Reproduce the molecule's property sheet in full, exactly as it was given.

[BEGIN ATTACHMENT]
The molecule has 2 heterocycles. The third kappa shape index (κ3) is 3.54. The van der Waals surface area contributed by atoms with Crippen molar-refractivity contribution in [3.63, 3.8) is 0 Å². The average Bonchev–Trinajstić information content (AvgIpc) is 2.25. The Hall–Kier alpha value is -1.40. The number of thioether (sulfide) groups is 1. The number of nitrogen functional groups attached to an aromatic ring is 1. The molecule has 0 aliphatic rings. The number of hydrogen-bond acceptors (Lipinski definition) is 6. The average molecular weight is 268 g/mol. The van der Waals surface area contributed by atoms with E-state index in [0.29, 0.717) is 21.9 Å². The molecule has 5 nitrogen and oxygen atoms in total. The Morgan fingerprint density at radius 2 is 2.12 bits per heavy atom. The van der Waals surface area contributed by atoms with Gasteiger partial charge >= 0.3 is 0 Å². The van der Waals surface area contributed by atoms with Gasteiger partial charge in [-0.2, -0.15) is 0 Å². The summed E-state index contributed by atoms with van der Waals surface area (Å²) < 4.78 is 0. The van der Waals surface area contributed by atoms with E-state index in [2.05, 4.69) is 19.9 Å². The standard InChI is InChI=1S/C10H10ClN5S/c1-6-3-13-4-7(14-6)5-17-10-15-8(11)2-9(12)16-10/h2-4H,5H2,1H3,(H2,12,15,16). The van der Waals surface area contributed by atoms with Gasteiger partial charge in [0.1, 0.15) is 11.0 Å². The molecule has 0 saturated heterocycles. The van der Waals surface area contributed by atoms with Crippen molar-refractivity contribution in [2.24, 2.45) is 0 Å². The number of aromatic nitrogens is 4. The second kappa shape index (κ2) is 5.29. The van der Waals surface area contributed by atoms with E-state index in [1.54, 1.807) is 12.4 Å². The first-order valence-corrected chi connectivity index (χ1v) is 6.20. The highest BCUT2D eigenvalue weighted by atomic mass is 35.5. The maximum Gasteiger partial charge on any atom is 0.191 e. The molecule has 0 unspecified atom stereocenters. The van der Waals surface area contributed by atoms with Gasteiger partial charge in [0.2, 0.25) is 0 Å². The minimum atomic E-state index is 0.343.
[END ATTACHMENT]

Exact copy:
The molecule has 2 heterocycles. The third kappa shape index (κ3) is 3.54. The van der Waals surface area contributed by atoms with Crippen molar-refractivity contribution in [3.63, 3.8) is 0 Å². The average Bonchev–Trinajstić information content (AvgIpc) is 2.25. The Hall–Kier alpha value is -1.40. The number of thioether (sulfide) groups is 1. The number of nitrogen functional groups attached to an aromatic ring is 1. The molecule has 0 aliphatic rings. The number of hydrogen-bond acceptors (Lipinski definition) is 6. The average molecular weight is 268 g/mol. The van der Waals surface area contributed by atoms with E-state index in [0.29, 0.717) is 21.9 Å². The molecule has 5 nitrogen and oxygen atoms in total. The Morgan fingerprint density at radius 2 is 2.12 bits per heavy atom. The van der Waals surface area contributed by atoms with Gasteiger partial charge >= 0.3 is 0 Å². The van der Waals surface area contributed by atoms with Gasteiger partial charge in [-0.2, -0.15) is 0 Å². The summed E-state index contributed by atoms with van der Waals surface area (Å²) < 4.78 is 0. The van der Waals surface area contributed by atoms with E-state index in [2.05, 4.69) is 19.9 Å². The standard InChI is InChI=1S/C10H10ClN5S/c1-6-3-13-4-7(14-6)5-17-10-15-8(11)2-9(12)16-10/h2-4H,5H2,1H3,(H2,12,15,16). The van der Waals surface area contributed by atoms with Gasteiger partial charge in [0.1, 0.15) is 11.0 Å². The molecule has 0 saturated heterocycles. The van der Waals surface area contributed by atoms with Crippen molar-refractivity contribution in [2.24, 2.45) is 0 Å². The number of aromatic nitrogens is 4. The second kappa shape index (κ2) is 5.29. The van der Waals surface area contributed by atoms with E-state index in [1.54, 1.807) is 12.4 Å². The first-order valence-corrected chi connectivity index (χ1v) is 6.20. The highest BCUT2D eigenvalue weighted by atomic mass is 35.5. The maximum Gasteiger partial charge on any atom is 0.191 e. The molecule has 0 unspecified atom stereocenters. The van der Waals surface area contributed by atoms with Gasteiger partial charge in [0.2, 0.25) is 0 Å². The minimum atomic E-state index is 0.343.